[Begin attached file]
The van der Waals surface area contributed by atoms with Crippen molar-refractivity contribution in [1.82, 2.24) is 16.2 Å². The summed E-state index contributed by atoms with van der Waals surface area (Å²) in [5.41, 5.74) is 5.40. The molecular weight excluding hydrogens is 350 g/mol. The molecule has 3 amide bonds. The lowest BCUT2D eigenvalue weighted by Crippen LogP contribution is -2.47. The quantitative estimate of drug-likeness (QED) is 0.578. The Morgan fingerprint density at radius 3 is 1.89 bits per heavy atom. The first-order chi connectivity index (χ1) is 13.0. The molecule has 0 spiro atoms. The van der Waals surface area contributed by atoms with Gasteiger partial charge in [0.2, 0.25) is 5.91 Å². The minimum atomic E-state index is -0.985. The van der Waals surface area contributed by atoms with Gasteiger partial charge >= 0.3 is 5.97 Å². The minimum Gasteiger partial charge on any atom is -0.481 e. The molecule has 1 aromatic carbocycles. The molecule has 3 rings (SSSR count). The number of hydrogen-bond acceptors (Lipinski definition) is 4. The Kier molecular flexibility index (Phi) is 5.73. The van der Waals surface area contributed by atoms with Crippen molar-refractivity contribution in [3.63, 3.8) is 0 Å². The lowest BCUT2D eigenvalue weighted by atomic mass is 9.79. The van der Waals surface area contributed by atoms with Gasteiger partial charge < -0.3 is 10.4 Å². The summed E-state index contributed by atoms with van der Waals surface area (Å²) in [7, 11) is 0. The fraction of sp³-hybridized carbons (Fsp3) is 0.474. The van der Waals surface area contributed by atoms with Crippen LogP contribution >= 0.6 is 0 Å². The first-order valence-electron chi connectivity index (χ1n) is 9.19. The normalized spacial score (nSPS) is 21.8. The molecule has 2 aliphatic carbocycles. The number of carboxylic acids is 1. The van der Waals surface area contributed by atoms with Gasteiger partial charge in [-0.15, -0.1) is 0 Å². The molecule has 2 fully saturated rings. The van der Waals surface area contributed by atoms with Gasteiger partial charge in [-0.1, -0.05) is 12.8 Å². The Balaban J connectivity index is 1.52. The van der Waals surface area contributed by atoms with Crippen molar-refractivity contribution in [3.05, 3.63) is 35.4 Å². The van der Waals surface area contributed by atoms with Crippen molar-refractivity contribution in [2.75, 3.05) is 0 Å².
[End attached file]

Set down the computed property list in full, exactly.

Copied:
The van der Waals surface area contributed by atoms with Crippen molar-refractivity contribution in [1.82, 2.24) is 16.2 Å². The summed E-state index contributed by atoms with van der Waals surface area (Å²) in [5.41, 5.74) is 5.40. The molecular weight excluding hydrogens is 350 g/mol. The molecule has 3 amide bonds. The lowest BCUT2D eigenvalue weighted by Crippen LogP contribution is -2.47. The quantitative estimate of drug-likeness (QED) is 0.578. The Morgan fingerprint density at radius 3 is 1.89 bits per heavy atom. The first-order chi connectivity index (χ1) is 13.0. The molecule has 0 spiro atoms. The van der Waals surface area contributed by atoms with Gasteiger partial charge in [0.2, 0.25) is 5.91 Å². The minimum atomic E-state index is -0.985. The van der Waals surface area contributed by atoms with Gasteiger partial charge >= 0.3 is 5.97 Å². The minimum Gasteiger partial charge on any atom is -0.481 e. The molecule has 1 aromatic carbocycles. The molecule has 3 rings (SSSR count). The number of hydrogen-bond acceptors (Lipinski definition) is 4. The Kier molecular flexibility index (Phi) is 5.73. The van der Waals surface area contributed by atoms with Crippen molar-refractivity contribution in [3.63, 3.8) is 0 Å². The lowest BCUT2D eigenvalue weighted by atomic mass is 9.79. The van der Waals surface area contributed by atoms with Gasteiger partial charge < -0.3 is 10.4 Å². The summed E-state index contributed by atoms with van der Waals surface area (Å²) in [7, 11) is 0. The fraction of sp³-hybridized carbons (Fsp3) is 0.474. The van der Waals surface area contributed by atoms with Crippen LogP contribution >= 0.6 is 0 Å². The first-order valence-electron chi connectivity index (χ1n) is 9.19. The normalized spacial score (nSPS) is 21.8. The molecule has 2 aliphatic carbocycles. The number of carboxylic acids is 1. The van der Waals surface area contributed by atoms with Gasteiger partial charge in [-0.15, -0.1) is 0 Å². The molecule has 2 fully saturated rings. The van der Waals surface area contributed by atoms with Gasteiger partial charge in [-0.1, -0.05) is 12.8 Å². The Balaban J connectivity index is 1.52. The van der Waals surface area contributed by atoms with Crippen molar-refractivity contribution in [3.05, 3.63) is 35.4 Å². The van der Waals surface area contributed by atoms with Crippen molar-refractivity contribution in [2.75, 3.05) is 0 Å².